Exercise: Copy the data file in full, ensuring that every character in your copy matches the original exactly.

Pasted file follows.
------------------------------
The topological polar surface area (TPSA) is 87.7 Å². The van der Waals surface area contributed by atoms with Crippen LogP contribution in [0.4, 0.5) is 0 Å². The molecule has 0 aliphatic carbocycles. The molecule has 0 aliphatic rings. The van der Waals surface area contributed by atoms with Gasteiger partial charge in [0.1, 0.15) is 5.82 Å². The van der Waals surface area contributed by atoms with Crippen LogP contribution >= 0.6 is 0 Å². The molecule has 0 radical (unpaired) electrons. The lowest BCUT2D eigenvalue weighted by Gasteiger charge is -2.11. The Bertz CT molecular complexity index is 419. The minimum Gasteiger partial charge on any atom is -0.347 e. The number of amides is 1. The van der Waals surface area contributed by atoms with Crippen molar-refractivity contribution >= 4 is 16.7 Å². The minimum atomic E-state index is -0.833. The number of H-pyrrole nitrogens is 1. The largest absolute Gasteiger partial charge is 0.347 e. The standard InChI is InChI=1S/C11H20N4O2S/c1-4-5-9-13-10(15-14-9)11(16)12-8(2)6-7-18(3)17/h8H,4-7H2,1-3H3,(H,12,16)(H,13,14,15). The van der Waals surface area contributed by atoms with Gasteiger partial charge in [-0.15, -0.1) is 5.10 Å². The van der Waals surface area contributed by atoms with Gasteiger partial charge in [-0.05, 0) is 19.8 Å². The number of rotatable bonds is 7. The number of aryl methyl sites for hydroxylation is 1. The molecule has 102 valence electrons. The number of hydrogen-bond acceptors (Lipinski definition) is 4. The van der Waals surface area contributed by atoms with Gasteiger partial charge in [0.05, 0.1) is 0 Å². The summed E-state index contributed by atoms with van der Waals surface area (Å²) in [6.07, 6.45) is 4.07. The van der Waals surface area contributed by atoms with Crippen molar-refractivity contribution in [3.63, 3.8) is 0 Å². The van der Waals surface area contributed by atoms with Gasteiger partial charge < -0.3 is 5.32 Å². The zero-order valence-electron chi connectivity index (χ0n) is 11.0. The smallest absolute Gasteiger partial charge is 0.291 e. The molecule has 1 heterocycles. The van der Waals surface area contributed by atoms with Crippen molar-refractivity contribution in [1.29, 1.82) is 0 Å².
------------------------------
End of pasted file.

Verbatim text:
The topological polar surface area (TPSA) is 87.7 Å². The van der Waals surface area contributed by atoms with Crippen LogP contribution in [0.4, 0.5) is 0 Å². The molecule has 0 aliphatic carbocycles. The molecule has 0 aliphatic rings. The van der Waals surface area contributed by atoms with Gasteiger partial charge in [0.1, 0.15) is 5.82 Å². The van der Waals surface area contributed by atoms with Crippen LogP contribution >= 0.6 is 0 Å². The molecule has 0 radical (unpaired) electrons. The lowest BCUT2D eigenvalue weighted by Gasteiger charge is -2.11. The Bertz CT molecular complexity index is 419. The minimum Gasteiger partial charge on any atom is -0.347 e. The number of amides is 1. The van der Waals surface area contributed by atoms with Crippen molar-refractivity contribution >= 4 is 16.7 Å². The minimum atomic E-state index is -0.833. The number of H-pyrrole nitrogens is 1. The largest absolute Gasteiger partial charge is 0.347 e. The standard InChI is InChI=1S/C11H20N4O2S/c1-4-5-9-13-10(15-14-9)11(16)12-8(2)6-7-18(3)17/h8H,4-7H2,1-3H3,(H,12,16)(H,13,14,15). The van der Waals surface area contributed by atoms with Gasteiger partial charge in [-0.15, -0.1) is 5.10 Å². The van der Waals surface area contributed by atoms with Gasteiger partial charge in [-0.05, 0) is 19.8 Å². The number of rotatable bonds is 7. The number of aryl methyl sites for hydroxylation is 1. The molecule has 102 valence electrons. The number of hydrogen-bond acceptors (Lipinski definition) is 4. The van der Waals surface area contributed by atoms with Gasteiger partial charge in [0.05, 0.1) is 0 Å². The summed E-state index contributed by atoms with van der Waals surface area (Å²) in [6.07, 6.45) is 4.07. The van der Waals surface area contributed by atoms with Crippen molar-refractivity contribution in [3.63, 3.8) is 0 Å². The van der Waals surface area contributed by atoms with Gasteiger partial charge < -0.3 is 5.32 Å². The zero-order valence-electron chi connectivity index (χ0n) is 11.0. The smallest absolute Gasteiger partial charge is 0.291 e. The molecule has 1 heterocycles. The van der Waals surface area contributed by atoms with Crippen molar-refractivity contribution in [1.29, 1.82) is 0 Å².